Americans who crave comfort foods will absolutely go nuts for these flavors, just like the Dominicans do. Putting them in a bright and comfortable, fast casual context makes the food even more accessible and understandable.
WASHINGTON (PRWEB) January 15, 2020
The first Mecho’s Dominican Kitchen recently opened in The Shops at Dakota Crossing, a new shopping center adjacent to DC’s wildly popular Costco. Mecho’s opening marks the beginning of a new adventure for twin brothers Raymond and Aris Compres, whose parents Mercedes and Ramón Compres opened Washington’s most celebrated Dominican restaurant, Los Hermanos, over two decades ago.
While Los Hermanos has long thrived in the largely Hispanic Columbia Heights neighborhood, where it has attracted local luminaries such as the Washington Nationals baseball team’s Caribbean players, Mecho’s represents the Compres’ belief that Americans of all ethnicities will find the hearty Dominican cuisine a deeply satisfying alternative to burgers, bowls and burritos.
Introducing La Bandera
At the center of the Mecho’s concept is “La Bandera,” the quintessential Dominican lunch plate that mimicks the colors of the Dominican flag, or “bandera.” Diners start with a choice of three types of rice, including the Dominican favorite Moro de Gandules (Rice with Pigeon Peas), then add a signature Dominican protein, such as Pollo Guisado (Stewed Chicken), Pernil (Dominican Pulled Pork), or Chivo (Stewed Goat). The veggie choices that complete the Bandera include a garden salad with Mecho’s own vinaigrette, a Dominican potato salad, or—of course—sweet plantains. Diners move smoothly down the buffet line, making their choices, then get an extra reward at the end—prices for a belly-filling Bandera start as low as $10.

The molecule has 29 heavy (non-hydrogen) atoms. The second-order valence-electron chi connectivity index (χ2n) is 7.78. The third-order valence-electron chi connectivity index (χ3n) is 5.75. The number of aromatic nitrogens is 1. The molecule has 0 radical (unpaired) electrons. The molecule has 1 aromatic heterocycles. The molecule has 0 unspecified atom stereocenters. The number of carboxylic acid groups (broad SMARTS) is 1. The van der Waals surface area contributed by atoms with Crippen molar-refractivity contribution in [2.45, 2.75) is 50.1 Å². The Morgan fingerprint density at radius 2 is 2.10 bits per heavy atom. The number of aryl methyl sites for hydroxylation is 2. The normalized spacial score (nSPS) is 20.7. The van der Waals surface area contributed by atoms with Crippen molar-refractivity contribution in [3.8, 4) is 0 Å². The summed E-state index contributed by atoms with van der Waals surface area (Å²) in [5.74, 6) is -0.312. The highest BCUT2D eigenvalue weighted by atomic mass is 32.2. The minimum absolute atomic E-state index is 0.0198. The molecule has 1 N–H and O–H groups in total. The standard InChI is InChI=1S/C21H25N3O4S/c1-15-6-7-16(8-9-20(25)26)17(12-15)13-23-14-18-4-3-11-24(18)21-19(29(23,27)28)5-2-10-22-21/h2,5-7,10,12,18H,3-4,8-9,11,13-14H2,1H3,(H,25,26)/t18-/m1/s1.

Mecho’s diners can also choose items from the kitchen, such as Sancocho, the national soup of the Dominican Republic, Lo Tré Golpé, the classic Dominican breakfast plate, and a full selection of the Caribbean delicacy Mofongo.
The Dominican Sandwich Arrives in DC
An important addition to Mecho’s menu from Los Hermanos’ is the selection of the classic Dominican sandwiches—Chimis—served along the boardwalk in Santo Domingo. The typical Chimi, such as the Grilled Chicken, Dominican Pulled Pork, or Hamburguesa Chimi gets a delightful added crunch from shredded cabbage & carrot, and a creamy complement from Mecho’s signature salsa rosada dressing.
Says owner Aris Compres: “Americans who crave comfort foods will absolutely go nuts for these flavors, just like the Dominicans do. Putting them in a bright and comfortable, fast casual context makes the food even more accessible and understandable.”
Adds brother Raymond Compres: “One thing that makes it exciting for us is the fact that all the recipes derive directly from the best Dominican chef we know, who just happens to be our mother, Mecho. These are the foods that nurtured us, served the way Americans will also love them. We even added more vegetarian options.”
To take the concept beyond quick, filling lunches, Mecho’s also serves beer and wine, and has added a Caribbean Cocktail Happy Hour with mixed drinks that feature Mecho’s house-made juices.
The Start of Something Much Bigger?
The brothers hope this first Mecho’s Dominican Kitchen will be a happy prelude to many more. Even during its soft opening shake-down, the restaurant has been earning a solid 4½ stars on Yelp, as well as a loyal core of fans. Franchising plans are already afoot. “We can’t wait for more Washingtonians to discover what Mecho’s is all about,” said Aris. “This food becomes a habit.”
Mecho’s Dominican Kitchen
2450 Market Street NE, Suite #801
Washington, DC 20018